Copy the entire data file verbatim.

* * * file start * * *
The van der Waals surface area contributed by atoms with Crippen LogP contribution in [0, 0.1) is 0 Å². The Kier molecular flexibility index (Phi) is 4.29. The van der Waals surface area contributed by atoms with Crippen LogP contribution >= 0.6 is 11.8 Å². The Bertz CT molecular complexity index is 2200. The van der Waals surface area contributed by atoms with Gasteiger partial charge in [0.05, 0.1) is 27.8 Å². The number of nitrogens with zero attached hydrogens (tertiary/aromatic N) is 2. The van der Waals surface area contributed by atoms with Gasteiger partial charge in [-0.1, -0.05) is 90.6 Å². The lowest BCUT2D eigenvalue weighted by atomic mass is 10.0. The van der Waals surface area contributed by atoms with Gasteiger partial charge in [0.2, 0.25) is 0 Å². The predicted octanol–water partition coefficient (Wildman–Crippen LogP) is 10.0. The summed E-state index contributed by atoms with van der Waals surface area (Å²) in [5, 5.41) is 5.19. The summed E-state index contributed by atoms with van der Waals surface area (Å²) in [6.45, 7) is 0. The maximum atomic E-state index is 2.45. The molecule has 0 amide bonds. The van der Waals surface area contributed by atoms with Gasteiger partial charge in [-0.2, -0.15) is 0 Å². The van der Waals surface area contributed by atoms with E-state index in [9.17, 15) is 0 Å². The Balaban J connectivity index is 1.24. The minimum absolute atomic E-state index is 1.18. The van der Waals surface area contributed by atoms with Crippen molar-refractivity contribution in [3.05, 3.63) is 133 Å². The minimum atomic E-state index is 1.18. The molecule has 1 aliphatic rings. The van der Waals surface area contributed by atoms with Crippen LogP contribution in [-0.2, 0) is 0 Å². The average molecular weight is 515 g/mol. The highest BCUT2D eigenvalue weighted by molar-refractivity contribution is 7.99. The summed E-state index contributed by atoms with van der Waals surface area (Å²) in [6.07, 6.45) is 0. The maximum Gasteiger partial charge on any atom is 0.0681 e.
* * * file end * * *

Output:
The van der Waals surface area contributed by atoms with Crippen LogP contribution in [0, 0.1) is 0 Å². The Kier molecular flexibility index (Phi) is 4.29. The van der Waals surface area contributed by atoms with Crippen LogP contribution >= 0.6 is 11.8 Å². The Bertz CT molecular complexity index is 2200. The van der Waals surface area contributed by atoms with Gasteiger partial charge in [0.05, 0.1) is 27.8 Å². The number of nitrogens with zero attached hydrogens (tertiary/aromatic N) is 2. The van der Waals surface area contributed by atoms with Gasteiger partial charge in [-0.1, -0.05) is 90.6 Å². The lowest BCUT2D eigenvalue weighted by atomic mass is 10.0. The van der Waals surface area contributed by atoms with Gasteiger partial charge in [0.2, 0.25) is 0 Å². The predicted octanol–water partition coefficient (Wildman–Crippen LogP) is 10.0. The summed E-state index contributed by atoms with van der Waals surface area (Å²) in [5, 5.41) is 5.19. The summed E-state index contributed by atoms with van der Waals surface area (Å²) in [6.45, 7) is 0. The maximum atomic E-state index is 2.45. The molecule has 0 amide bonds. The van der Waals surface area contributed by atoms with Gasteiger partial charge in [-0.2, -0.15) is 0 Å². The van der Waals surface area contributed by atoms with E-state index in [9.17, 15) is 0 Å². The Balaban J connectivity index is 1.24. The minimum absolute atomic E-state index is 1.18. The van der Waals surface area contributed by atoms with Crippen molar-refractivity contribution in [3.05, 3.63) is 133 Å². The minimum atomic E-state index is 1.18. The molecule has 1 aliphatic rings. The van der Waals surface area contributed by atoms with Crippen LogP contribution in [-0.2, 0) is 0 Å². The average molecular weight is 515 g/mol. The highest BCUT2D eigenvalue weighted by molar-refractivity contribution is 7.99. The summed E-state index contributed by atoms with van der Waals surface area (Å²) in [6.07, 6.45) is 0. The maximum Gasteiger partial charge on any atom is 0.0681 e.